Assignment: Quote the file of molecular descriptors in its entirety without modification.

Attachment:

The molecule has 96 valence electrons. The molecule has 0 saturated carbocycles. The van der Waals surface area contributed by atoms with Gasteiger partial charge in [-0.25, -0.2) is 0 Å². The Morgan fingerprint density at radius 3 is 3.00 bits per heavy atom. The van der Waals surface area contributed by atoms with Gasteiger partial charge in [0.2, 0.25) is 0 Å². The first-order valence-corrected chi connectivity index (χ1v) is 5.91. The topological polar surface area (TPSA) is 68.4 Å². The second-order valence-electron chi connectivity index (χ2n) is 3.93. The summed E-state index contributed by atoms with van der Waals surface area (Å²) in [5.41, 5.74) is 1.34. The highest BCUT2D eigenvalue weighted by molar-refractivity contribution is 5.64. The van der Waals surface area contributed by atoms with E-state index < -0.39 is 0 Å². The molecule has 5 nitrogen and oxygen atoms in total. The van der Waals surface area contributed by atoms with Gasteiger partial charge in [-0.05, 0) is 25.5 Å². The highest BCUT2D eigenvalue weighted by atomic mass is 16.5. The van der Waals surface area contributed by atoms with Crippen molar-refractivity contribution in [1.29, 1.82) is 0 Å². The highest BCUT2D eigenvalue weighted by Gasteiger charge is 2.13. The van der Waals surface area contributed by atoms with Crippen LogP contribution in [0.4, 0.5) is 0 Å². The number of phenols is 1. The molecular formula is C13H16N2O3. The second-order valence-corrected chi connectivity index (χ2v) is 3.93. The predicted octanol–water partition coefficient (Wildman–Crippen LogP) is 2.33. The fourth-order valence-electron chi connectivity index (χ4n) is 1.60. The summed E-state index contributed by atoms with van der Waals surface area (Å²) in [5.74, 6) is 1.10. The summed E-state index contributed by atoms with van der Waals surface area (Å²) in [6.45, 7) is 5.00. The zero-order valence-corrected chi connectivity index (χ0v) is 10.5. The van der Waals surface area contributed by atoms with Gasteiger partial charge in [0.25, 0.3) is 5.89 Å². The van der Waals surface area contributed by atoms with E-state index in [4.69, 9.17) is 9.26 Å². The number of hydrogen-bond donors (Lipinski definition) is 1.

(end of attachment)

The molecule has 96 valence electrons. The molecule has 0 saturated carbocycles. The van der Waals surface area contributed by atoms with Gasteiger partial charge in [-0.25, -0.2) is 0 Å². The Morgan fingerprint density at radius 3 is 3.00 bits per heavy atom. The van der Waals surface area contributed by atoms with Gasteiger partial charge in [0.2, 0.25) is 0 Å². The first-order valence-corrected chi connectivity index (χ1v) is 5.91. The topological polar surface area (TPSA) is 68.4 Å². The second-order valence-electron chi connectivity index (χ2n) is 3.93. The summed E-state index contributed by atoms with van der Waals surface area (Å²) in [5.41, 5.74) is 1.34. The highest BCUT2D eigenvalue weighted by molar-refractivity contribution is 5.64. The van der Waals surface area contributed by atoms with E-state index < -0.39 is 0 Å². The molecule has 5 nitrogen and oxygen atoms in total. The van der Waals surface area contributed by atoms with Gasteiger partial charge in [-0.05, 0) is 25.5 Å². The highest BCUT2D eigenvalue weighted by atomic mass is 16.5. The van der Waals surface area contributed by atoms with Crippen molar-refractivity contribution in [1.29, 1.82) is 0 Å². The highest BCUT2D eigenvalue weighted by Gasteiger charge is 2.13. The van der Waals surface area contributed by atoms with Crippen LogP contribution in [0.4, 0.5) is 0 Å². The number of phenols is 1. The molecular formula is C13H16N2O3. The second-order valence-corrected chi connectivity index (χ2v) is 3.93. The predicted octanol–water partition coefficient (Wildman–Crippen LogP) is 2.33. The fourth-order valence-electron chi connectivity index (χ4n) is 1.60. The summed E-state index contributed by atoms with van der Waals surface area (Å²) in [5.74, 6) is 1.10. The summed E-state index contributed by atoms with van der Waals surface area (Å²) in [6.45, 7) is 5.00. The zero-order valence-corrected chi connectivity index (χ0v) is 10.5. The van der Waals surface area contributed by atoms with Gasteiger partial charge in [0.25, 0.3) is 5.89 Å². The van der Waals surface area contributed by atoms with E-state index in [4.69, 9.17) is 9.26 Å². The number of hydrogen-bond donors (Lipinski definition) is 1.